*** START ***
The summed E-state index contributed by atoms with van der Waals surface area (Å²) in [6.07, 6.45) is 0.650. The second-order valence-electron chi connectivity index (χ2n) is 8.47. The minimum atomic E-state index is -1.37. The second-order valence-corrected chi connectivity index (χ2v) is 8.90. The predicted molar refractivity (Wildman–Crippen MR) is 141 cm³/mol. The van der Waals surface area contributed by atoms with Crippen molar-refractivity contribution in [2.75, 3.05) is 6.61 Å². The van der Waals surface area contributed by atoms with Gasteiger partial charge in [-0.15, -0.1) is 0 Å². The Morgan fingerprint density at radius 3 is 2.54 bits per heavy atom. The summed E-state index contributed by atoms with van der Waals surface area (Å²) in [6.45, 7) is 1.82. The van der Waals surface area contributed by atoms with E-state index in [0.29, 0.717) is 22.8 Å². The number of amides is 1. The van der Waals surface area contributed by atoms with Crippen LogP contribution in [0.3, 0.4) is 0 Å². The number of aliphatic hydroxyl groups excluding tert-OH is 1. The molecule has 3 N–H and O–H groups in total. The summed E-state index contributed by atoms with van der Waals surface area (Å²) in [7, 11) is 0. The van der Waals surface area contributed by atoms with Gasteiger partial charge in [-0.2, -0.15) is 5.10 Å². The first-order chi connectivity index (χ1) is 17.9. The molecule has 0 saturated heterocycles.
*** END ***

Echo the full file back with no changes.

The summed E-state index contributed by atoms with van der Waals surface area (Å²) in [6.07, 6.45) is 0.650. The second-order valence-electron chi connectivity index (χ2n) is 8.47. The minimum atomic E-state index is -1.37. The second-order valence-corrected chi connectivity index (χ2v) is 8.90. The predicted molar refractivity (Wildman–Crippen MR) is 141 cm³/mol. The van der Waals surface area contributed by atoms with Crippen molar-refractivity contribution in [2.75, 3.05) is 6.61 Å². The van der Waals surface area contributed by atoms with Gasteiger partial charge in [-0.15, -0.1) is 0 Å². The Morgan fingerprint density at radius 3 is 2.54 bits per heavy atom. The summed E-state index contributed by atoms with van der Waals surface area (Å²) in [6.45, 7) is 1.82. The van der Waals surface area contributed by atoms with E-state index in [0.29, 0.717) is 22.8 Å². The number of amides is 1. The van der Waals surface area contributed by atoms with Crippen LogP contribution in [0.3, 0.4) is 0 Å². The number of aliphatic hydroxyl groups excluding tert-OH is 1. The molecule has 3 N–H and O–H groups in total. The summed E-state index contributed by atoms with van der Waals surface area (Å²) in [7, 11) is 0. The van der Waals surface area contributed by atoms with Gasteiger partial charge in [-0.2, -0.15) is 5.10 Å². The first-order chi connectivity index (χ1) is 17.9. The molecule has 0 saturated heterocycles.